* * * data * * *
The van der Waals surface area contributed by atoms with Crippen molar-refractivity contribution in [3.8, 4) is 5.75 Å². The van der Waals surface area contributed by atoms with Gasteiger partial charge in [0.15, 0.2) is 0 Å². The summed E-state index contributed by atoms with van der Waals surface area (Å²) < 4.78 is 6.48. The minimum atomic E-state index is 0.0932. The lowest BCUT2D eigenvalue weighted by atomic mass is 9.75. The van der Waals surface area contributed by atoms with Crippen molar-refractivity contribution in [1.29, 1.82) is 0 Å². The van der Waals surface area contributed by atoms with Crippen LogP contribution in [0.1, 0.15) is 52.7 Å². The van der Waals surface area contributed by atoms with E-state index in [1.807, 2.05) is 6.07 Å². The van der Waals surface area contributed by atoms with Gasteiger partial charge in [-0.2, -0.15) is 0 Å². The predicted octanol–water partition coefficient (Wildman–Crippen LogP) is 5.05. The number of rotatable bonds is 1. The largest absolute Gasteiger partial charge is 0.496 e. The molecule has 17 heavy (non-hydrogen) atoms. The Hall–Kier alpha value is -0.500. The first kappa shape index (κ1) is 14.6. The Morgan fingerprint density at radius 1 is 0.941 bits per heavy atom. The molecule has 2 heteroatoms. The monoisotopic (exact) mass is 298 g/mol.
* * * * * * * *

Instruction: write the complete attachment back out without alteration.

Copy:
The van der Waals surface area contributed by atoms with Crippen molar-refractivity contribution in [3.8, 4) is 5.75 Å². The van der Waals surface area contributed by atoms with Gasteiger partial charge in [0.15, 0.2) is 0 Å². The summed E-state index contributed by atoms with van der Waals surface area (Å²) < 4.78 is 6.48. The minimum atomic E-state index is 0.0932. The lowest BCUT2D eigenvalue weighted by atomic mass is 9.75. The van der Waals surface area contributed by atoms with Crippen molar-refractivity contribution in [1.29, 1.82) is 0 Å². The van der Waals surface area contributed by atoms with Crippen LogP contribution in [0.1, 0.15) is 52.7 Å². The van der Waals surface area contributed by atoms with E-state index in [1.807, 2.05) is 6.07 Å². The van der Waals surface area contributed by atoms with Gasteiger partial charge in [-0.2, -0.15) is 0 Å². The predicted octanol–water partition coefficient (Wildman–Crippen LogP) is 5.05. The number of rotatable bonds is 1. The largest absolute Gasteiger partial charge is 0.496 e. The molecule has 17 heavy (non-hydrogen) atoms. The Hall–Kier alpha value is -0.500. The first kappa shape index (κ1) is 14.6. The Morgan fingerprint density at radius 1 is 0.941 bits per heavy atom. The molecule has 2 heteroatoms. The monoisotopic (exact) mass is 298 g/mol.